A recent directive by Saudi Arabia’s Ministry of Energy asking the world’s largest oil and gas operator to maintain its maximum sustainable capacity (MSC) at 12 million barrels per day (bpd), instead of increasing it to 13 million bpd as previously planned, has fueled a wave of uncertainty and, to a large extent, an overreaction in the market around the continuation of upstream activities in the region.
With about 3 million bpd of existing surplus capacity, Saudi Arabia will continue to play an active role in balancing the market, with the announced pause removing a large chunk of its capital investment commitment at a time when drilling and completion costs remain high as supply chains remain under strain.
With the move, the kingdom has answered the million-dollar question: Should it rush to build another 1 million bpd of surplus capacity when the demand growth outlook remains weak or wait for inflation to cool down?
Rystad Energy explores the announcement and how it affects offshore expansion plans. It also adds some context around the current cost inflation challenges and the uncertain demand environment.
Saudi Arabia announced the MSC expansion plan to 13 million bpd in the third quarter of 2020 as global oil markets grappled with the disruption caused by the Covid-19 pandemic, while other operators went back to the drawing board revisiting their upstream investments amid a shift in focus to the energy transition mandate.
Saudi Aramco’s expansion plans gained momentum in 2021/22, when the supply crunch gave rise to a sticky underinvestment thesis and led to OPEC+ member nations to briefly reach pre-pandemic production levels.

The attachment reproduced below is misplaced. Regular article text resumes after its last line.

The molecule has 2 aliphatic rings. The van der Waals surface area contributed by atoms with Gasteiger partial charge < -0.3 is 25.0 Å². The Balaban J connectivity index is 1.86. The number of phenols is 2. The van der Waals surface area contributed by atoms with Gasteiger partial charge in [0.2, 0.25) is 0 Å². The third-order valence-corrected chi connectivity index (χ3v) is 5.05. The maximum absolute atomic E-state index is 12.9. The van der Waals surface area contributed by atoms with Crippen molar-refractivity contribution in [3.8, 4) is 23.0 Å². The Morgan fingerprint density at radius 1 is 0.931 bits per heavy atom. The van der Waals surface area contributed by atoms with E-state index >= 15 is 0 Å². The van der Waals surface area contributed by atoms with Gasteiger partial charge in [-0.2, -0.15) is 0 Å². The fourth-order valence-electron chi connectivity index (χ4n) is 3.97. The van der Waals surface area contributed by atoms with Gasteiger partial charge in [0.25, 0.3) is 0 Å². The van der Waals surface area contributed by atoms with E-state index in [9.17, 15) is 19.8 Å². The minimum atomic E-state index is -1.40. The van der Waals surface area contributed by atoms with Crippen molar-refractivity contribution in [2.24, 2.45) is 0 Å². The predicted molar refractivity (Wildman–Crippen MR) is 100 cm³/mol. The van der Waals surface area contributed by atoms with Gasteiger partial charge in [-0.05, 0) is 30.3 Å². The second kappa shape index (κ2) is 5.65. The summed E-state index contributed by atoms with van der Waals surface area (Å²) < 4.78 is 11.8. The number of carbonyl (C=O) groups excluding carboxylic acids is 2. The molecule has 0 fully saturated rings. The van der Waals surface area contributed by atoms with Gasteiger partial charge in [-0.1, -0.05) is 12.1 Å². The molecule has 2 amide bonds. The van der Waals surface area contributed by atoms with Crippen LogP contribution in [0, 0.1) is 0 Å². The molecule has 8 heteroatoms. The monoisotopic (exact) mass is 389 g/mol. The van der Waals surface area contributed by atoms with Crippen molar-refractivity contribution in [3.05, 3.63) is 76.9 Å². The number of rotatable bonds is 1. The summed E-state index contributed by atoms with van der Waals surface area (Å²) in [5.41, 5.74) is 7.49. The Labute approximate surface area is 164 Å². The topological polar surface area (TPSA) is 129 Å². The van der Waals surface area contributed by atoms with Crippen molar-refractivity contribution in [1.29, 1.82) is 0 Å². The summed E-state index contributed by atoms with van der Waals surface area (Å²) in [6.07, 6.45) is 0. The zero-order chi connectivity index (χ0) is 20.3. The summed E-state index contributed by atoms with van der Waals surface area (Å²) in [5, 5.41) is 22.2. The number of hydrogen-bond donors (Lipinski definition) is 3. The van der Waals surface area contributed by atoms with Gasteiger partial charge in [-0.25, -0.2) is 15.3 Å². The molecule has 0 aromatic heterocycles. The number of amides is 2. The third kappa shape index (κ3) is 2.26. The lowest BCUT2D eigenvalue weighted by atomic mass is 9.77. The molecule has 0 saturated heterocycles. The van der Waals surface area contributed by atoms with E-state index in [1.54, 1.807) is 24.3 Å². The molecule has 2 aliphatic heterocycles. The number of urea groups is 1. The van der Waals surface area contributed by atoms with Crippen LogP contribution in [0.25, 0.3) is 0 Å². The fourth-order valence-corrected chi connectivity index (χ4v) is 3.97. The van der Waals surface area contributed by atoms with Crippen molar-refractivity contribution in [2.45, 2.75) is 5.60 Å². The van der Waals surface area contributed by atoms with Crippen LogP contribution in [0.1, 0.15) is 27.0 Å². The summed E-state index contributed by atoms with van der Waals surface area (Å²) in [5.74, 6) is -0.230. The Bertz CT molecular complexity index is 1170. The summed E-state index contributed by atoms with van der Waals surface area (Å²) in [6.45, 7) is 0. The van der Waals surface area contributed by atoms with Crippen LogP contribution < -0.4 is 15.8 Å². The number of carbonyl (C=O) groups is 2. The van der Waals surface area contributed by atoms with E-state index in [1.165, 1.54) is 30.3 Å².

Shortly after, output rebounded from the non-OPEC+ members, particularly from nations beyond the US, prompting the OPEC+ producer group to essentially lower their quotas and revive a phase of cutting supply.
Rystad Energy sees an active and sustained role of OPEC+ interventions to ensure market balance.
In the ongoing phase of cutting supply, Aramco has taken the extra step of announcing additional cuts on multiple occasions, essentially acting as a glue between supporting prices amid a weak consumption outlook, while other OPEC+ members actively debate individual reference levels and quotas.
The most recent cuts put Aramco’s production at about 9 million bpd, leaving about 3 million bpd as surplus capacity out of the regional total of over 5 million bpd, with the rest primarily coming from the UAE.
On the non-OPEC+ front, supply additions have continued to surprise, beating the upside potential by adding an average of 1.8 million bpd of liquids between 2022 and 2024, primarily from the Americas, including a more disciplined US unconventional sector and Canada, as well as Brazil and Guyana.
The demand front saw a massive slump during the Covid-19 pandemic, and while it has recovered, some sectors such as passenger transport and aviation are trailing, with an uncertain outlook for the future.